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DCU Flare

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This topic contains 7 replies, has 3 voices, and was last updated by  Mike Kimbrell 3 months, 2 weeks ago.

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  • #31358

    Hedewandro Lucredi
    Participant

    We usually send the Off gas from our DCU LPG caustic treatment to SRU incinerator. We usually have some plugging in the off gas pipe like a cement and it is hard to clean this pipe. This off gas has some oxygen, dissulfide gas and some caustic (NaOH) from carry over. Sometimes, during the pipe is been cleaning we send this gas to main flare. I would like to know what is it the off gas destination from DCU LPG caustic treatment? Sometimes send to the flare also ? Is it any problem ?

  • #31360

    Mike Kimbrell
    Participant

    Coker LPG caustic treatment is normally for removal of mercaptans and COS through a UOP Merox unit or a Merichem Thiolex unit. The spent air is typically routed to a fired heater to be combusted. In your case you use the incinerator of the SRU, which is fine.

    I have seen this stream routed to a flare as the spent air stream was not near any fired heaters. My preference is to not route this stream to a flare, but find a heater or incinerator close to the caustic treating unit and route the spent air to that destination. I do not like to put any air stream into the flare header, which is my main objection to this routing. Additionally, whatever is plugging the spent air line will also deposit in the flare header and restrict the flow of hydrocarbons out the flare.

    Do you have any calcium or magnesium (hardness) in the water used to dilute the caustic to proper densities? Hardness can cause emulsions in the caustic and calcium salts can be very difficult to remove. Entrained caustic with calcium in it could be the source of the deposits. Have you analyzed them?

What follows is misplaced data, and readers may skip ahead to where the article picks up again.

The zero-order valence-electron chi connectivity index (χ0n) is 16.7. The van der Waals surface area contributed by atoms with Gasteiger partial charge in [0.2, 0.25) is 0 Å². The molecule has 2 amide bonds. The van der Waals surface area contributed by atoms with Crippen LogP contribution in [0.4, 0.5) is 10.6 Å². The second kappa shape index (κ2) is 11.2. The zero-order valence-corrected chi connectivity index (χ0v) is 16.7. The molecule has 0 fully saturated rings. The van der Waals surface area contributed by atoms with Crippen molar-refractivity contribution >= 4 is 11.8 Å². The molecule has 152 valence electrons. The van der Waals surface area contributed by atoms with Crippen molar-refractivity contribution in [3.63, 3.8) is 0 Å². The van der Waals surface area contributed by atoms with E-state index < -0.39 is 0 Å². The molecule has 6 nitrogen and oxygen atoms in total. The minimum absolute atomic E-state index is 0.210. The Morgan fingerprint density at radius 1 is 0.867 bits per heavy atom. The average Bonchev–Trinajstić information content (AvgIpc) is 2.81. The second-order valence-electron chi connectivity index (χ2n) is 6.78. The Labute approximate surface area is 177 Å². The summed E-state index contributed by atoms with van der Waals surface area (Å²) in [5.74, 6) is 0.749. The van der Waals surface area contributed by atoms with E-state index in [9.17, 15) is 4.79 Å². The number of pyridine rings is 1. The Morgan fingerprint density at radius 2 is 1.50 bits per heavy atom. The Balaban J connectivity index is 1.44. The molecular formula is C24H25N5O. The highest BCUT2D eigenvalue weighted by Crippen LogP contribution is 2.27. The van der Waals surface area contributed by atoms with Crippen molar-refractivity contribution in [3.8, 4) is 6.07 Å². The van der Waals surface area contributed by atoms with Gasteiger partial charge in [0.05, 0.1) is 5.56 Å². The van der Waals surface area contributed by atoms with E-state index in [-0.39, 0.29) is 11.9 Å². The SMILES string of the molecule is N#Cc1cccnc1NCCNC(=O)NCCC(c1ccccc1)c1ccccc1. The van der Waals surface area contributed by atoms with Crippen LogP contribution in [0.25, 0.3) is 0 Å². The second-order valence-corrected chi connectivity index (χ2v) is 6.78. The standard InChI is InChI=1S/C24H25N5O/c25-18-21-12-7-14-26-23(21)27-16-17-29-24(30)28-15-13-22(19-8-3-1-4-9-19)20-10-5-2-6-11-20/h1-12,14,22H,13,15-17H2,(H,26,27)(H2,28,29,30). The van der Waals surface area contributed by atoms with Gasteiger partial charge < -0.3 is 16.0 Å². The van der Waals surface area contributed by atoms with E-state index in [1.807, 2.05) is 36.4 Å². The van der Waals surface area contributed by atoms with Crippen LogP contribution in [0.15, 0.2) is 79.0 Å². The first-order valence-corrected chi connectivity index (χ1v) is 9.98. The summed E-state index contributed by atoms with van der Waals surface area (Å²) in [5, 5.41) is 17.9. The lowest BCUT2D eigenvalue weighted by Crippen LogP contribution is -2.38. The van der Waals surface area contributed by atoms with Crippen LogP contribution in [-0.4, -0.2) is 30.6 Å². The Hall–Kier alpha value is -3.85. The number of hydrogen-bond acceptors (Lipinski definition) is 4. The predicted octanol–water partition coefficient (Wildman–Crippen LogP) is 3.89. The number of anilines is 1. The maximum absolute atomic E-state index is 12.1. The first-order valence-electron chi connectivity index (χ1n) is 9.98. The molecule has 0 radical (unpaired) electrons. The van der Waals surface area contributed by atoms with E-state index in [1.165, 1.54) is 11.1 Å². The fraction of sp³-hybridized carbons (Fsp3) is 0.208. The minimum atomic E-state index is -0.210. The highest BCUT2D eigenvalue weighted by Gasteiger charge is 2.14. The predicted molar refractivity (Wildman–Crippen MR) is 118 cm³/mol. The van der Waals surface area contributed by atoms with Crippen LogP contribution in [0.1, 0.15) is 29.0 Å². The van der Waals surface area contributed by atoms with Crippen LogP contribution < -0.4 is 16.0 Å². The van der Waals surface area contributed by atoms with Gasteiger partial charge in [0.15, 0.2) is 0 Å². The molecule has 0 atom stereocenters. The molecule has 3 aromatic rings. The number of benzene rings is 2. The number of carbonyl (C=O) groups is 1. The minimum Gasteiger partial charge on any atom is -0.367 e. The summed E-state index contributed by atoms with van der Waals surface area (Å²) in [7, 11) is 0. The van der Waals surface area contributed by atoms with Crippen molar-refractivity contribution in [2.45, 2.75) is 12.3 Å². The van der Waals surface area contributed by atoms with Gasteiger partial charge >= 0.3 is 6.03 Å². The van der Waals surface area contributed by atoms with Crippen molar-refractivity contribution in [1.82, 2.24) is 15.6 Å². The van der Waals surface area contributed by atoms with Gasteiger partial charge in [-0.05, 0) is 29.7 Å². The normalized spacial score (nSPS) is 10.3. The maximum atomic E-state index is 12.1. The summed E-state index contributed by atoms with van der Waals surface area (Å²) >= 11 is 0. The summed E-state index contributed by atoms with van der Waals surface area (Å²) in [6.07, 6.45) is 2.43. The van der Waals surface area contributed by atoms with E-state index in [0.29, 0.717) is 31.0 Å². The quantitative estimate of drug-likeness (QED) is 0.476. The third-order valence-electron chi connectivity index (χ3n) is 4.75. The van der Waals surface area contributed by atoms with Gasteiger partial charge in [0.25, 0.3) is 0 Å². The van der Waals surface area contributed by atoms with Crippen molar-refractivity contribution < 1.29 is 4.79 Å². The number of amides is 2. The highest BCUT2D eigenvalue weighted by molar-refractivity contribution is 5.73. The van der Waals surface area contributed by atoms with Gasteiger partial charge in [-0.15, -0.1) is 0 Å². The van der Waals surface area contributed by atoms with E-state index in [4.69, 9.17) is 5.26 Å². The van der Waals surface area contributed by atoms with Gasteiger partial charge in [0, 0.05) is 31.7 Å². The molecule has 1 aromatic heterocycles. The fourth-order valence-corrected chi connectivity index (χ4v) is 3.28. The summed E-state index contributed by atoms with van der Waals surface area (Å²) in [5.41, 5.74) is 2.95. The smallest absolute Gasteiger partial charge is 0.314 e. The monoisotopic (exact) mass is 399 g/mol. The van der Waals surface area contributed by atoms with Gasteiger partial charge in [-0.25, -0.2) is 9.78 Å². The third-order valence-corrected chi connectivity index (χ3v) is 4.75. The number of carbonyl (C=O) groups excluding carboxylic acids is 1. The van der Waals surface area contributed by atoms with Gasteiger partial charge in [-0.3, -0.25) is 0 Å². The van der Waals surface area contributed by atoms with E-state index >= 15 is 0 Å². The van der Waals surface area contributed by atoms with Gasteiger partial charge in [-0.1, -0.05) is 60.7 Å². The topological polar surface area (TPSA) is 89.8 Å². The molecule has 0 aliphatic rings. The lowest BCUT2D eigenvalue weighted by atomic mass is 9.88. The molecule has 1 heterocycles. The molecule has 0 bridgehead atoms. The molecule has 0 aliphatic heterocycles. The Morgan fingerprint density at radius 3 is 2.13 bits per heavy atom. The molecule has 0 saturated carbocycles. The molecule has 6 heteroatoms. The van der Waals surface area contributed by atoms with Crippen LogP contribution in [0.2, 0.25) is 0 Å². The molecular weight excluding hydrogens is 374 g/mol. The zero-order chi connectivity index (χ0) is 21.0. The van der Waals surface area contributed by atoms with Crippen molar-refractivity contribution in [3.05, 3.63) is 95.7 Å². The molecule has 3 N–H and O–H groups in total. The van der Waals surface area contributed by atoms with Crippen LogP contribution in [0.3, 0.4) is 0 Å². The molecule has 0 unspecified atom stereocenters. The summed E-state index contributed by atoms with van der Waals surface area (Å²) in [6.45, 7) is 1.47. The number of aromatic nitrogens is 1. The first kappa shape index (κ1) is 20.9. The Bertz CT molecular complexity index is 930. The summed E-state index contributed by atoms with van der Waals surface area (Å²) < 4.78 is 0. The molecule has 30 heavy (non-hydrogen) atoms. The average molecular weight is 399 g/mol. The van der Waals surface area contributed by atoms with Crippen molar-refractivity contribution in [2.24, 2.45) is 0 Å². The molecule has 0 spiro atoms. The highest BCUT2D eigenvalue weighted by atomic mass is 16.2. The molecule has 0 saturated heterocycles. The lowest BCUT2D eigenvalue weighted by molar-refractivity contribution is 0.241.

• #31361

    Hedewandro Lucredi
    Participant

    The water used to dilute the caustic (NaOH) is industrial water, so there is high hardness. We analysed the deposits. 15%-20% is caustic, +/- 10 % is sulphur and lot o iron (corrosion deposits)

  • #31370

    Mike Kimbrell
    Participant

    Part of the reason I prefer not to put the spent air stream into the flare header is oxygen, H2S and liquid water will form elemental sulfur at ambient temperatures. Flare headers nearly always have H2S, so the likelihood of forming solid elemental sulfur is quite high. Is the sulfur in the form of elemental sulfur? That would indicate H2S breakthrough from the caustic treating system, which should not happen unless the caustic gets completely spent. This seems unlikely as the mercaptan removal would suffer before the H2S broke through.

    The spent air stream should not be as corrosive as you indicate. What is the operating temperature of the caustic treating system? What is the oxygen content of the spent air? Excessive oxygen can aggravate corrosion.

    My preference is to still route the spent air stream to a fired heater or incinerator rather than to the flare.

  • #31373

    Hedewandro Lucredi
    Participant

    The sulfur formed is elemental. The temperature of the treating system is +/- 45 C. The oxygen has a excess because the treatment required that

  • #31374

    Evan Hyde
    Keymaster

    You might consider routing the off gas from the treatment unit back to the DCU heater. I have worked with a few plants that have a burner specially designs for this stream. It needs to be handled carefully from a design and interlock perspective. But it can be a shorter run than to the the SRU and reduce the risk of plugging. But I agree with the earlier comments from Mike that the water and loading are the primary causes of issues.

  • #31383

    Hedewandro Lucredi
    Participant

    The problem to send to DCU heater is Emissions increase a lot . In the past we sent to the heater, besides emissions sometimes there are some liquid carryover. This gas was sent to a specific burner and sometimes plugged this burner. As you write there are some risks

  • #31400

    Mike Kimbrell
    Participant

    The formation of elemental sulfur requires H2S, oxygen and liquid water. For elemental sulfur to form in the spent air stream there would have to be H2S that was not contacted by NaOH in the prewash caustic or in the extractor. Maybe the caustic is becoming too far spent before being recharged and that is when the H2S is breaking through.

    A thorough review of the LPG caustic treater operation may reduce the problems you are experiencing. If not, then consider installing a larger knock out pot on the spent air line to prevent the liquid carry over you mentioned from getting into the incinerator.

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